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I couldn’t let April 15, Tax Day, pass without some post on the subject of economics.
I’ve had the opportunity to work with some incredible financial services firms over the past 15 years at Toolbox Studios. When we talk about the target audiences for branding and marketing, it’s not unusual for us to use two terms to describe the target audience:
- HNWI – High Net Worth Individuals are people with at least $1 million in investable assets.
- UHNWI – Ultra-High Net Worth Individuals are people with at least $30 million in investable assets.
After looking at the recently released IRS report on the top 400 tax returns from 1992 through 2007, I think we need to create a new class WTF-HNWI – I’ll let you figure out the acronym…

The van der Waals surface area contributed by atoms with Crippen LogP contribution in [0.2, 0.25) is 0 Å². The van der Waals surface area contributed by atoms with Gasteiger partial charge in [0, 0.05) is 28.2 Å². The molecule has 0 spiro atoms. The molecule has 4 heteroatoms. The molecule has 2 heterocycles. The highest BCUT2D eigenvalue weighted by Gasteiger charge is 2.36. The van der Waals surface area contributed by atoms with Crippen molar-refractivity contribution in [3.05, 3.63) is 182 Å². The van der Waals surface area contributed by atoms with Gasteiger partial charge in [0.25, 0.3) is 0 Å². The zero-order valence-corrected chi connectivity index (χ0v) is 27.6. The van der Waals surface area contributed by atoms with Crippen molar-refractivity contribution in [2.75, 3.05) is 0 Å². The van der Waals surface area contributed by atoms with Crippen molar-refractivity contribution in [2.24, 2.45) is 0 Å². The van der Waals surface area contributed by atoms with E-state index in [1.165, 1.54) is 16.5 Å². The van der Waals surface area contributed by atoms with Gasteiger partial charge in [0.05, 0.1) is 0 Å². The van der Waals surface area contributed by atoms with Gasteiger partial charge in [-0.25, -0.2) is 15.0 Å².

The report shows that the top 400 tax payers in 2007 accounted for 1.59% of the nation’s total household income, and they were responsible for 2.05% of all income taxes paid in 2007. Stop and consider that for a moment… I’ll try to put some perspective on that:
A total of 143 million tax returns were filed in 2007. The equivalent of the population of California, Texas, New York, Florida, Illinois, Pennsylvania, Ohio and Washington, combined.
Yet 1.59% of all income reported in 2007 was from a group of individuals that could easily fit on a Boeing 747. (Assuming they had enough First Class tickets.)
And considering the hype and news about taxes being too high, it’s interesting to see that the average tax rate for the top 400 individuals was only 16.6% – the lowest rate since the government began tracking this group.
I think we need to stop all of the idealogical rhetoric and start talking about the real issues: our entire tax code needs revamping, and government spending is out of control and ineffective.